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Italian police search homes connected to Berlin attack suspect

Anis Amri, a Tunisian, first arrived in Europe by boat to the Italian island of Lampedusa in 2011, and was shot dead by police in Milan four days after the Dec 19 attack in Berlin.

By: Reuters | Rome |
December 29, 2016 10:09:19 pm
berlin terror attack, berlin attack, germany attack, berlin christmas market attack, italy police, italy, berlin truck attack, Merkel, berlin truck accident, Berlin Christmas market attack, christmas attack germany, attack germany, Chancellor Angela Merkel, berlin asylum seeker, latest news, latest world news Police are investigating whether he was seeking to stay in Italy or trying to reach another country.

Italian police have searched three houses in and around Rome, where the man suspected of killing 12 people last week at a Christmas market in Berlin may have spent time, a judicial source said on Thursday. Anis Amri, a Tunisian, first arrived in Europe by boat to the Italian island of Lampedusa in 2011, and was shot dead by police in Milan four days after the Dec. 19 attack in Berlin.

The searches focused in the capital and nearby Aprilia, where he was thought to have stayed after leaving a detention centre in Sicily in 2015, the source said. Police are investigating whether he was seeking to stay in Italy or trying to reach another country.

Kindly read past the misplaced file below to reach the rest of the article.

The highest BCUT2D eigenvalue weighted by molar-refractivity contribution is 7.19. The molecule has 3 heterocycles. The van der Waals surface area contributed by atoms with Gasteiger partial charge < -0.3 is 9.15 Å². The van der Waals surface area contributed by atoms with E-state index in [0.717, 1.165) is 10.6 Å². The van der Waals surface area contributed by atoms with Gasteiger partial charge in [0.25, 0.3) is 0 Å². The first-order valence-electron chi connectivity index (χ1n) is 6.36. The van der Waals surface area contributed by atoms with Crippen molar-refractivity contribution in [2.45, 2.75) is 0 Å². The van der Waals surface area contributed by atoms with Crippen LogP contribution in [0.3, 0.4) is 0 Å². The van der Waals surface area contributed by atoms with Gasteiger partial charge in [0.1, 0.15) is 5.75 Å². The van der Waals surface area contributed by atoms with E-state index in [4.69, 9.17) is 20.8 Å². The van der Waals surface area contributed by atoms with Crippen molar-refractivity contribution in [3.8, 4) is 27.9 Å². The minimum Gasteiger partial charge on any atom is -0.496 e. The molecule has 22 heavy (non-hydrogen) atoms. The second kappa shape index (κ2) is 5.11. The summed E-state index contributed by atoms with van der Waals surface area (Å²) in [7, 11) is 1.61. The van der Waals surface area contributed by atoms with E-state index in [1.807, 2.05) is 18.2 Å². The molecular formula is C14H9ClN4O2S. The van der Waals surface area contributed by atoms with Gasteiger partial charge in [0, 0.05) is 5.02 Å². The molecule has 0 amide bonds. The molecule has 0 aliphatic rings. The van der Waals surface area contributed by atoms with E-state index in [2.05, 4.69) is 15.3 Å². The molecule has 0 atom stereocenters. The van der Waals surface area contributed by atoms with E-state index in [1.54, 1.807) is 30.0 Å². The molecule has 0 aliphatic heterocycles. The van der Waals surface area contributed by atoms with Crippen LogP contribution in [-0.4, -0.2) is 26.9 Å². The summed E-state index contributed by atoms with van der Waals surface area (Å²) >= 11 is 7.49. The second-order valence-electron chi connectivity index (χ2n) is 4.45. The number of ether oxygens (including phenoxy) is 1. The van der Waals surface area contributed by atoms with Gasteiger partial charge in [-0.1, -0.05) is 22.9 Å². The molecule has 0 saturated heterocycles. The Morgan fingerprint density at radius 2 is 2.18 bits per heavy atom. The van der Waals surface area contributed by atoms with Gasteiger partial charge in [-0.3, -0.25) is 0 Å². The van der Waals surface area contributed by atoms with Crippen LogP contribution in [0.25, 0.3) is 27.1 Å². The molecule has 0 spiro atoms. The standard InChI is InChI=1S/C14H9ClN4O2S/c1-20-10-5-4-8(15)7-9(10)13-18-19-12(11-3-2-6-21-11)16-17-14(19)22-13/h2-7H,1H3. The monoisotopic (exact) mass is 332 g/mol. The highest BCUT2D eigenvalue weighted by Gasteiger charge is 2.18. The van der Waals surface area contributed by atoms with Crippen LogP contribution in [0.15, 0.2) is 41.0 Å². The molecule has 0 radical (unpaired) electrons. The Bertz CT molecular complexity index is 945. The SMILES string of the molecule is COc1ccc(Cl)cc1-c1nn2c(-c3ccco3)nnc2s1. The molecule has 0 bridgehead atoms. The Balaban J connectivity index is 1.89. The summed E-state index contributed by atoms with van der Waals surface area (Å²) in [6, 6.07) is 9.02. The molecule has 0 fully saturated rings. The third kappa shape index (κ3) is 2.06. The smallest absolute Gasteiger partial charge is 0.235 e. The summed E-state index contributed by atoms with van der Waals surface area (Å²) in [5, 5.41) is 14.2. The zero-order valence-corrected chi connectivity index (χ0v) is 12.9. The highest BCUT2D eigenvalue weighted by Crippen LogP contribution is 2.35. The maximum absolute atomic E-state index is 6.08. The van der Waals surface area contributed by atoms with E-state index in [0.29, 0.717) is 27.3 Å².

On Thursday, during an end-year news conference, Prime Minister Paolo Gentiloni said Amri was probably radicalised after arriving in Europe in 2011, but added that the government had no evidence Amri had “particular networks” in Italy.

“Five years ago he was not a jihadist … In desperation, in isolation, in alienation, he found the conviction to follow the path of radicalisation,” Italy’s anti-terrorism chief Franco Roberti was also quoted as saying in an interview with la Repubblica newspaper on Thursday.

Roberti said lone-wolf attackers like Amri needed the help of small-scale criminal networks, such as those in Italy and Spain, for logistical support including acquiring false documents.

“From this point of view, Italy and Spain are the cradles,” Roberti said.

Amri’s undetected passage to Italy, via France, from Germany after the attack, has prompted eurosceptic parties to call for the reintroduction of border controls that were removed by the continent’s open-border Schengen pact.

Italy tried to deport him to Tunisia after he completed a four-year jail term for attempting to set fire to a building, but Tunisian authorities refused to take him, so he was released from the centre.

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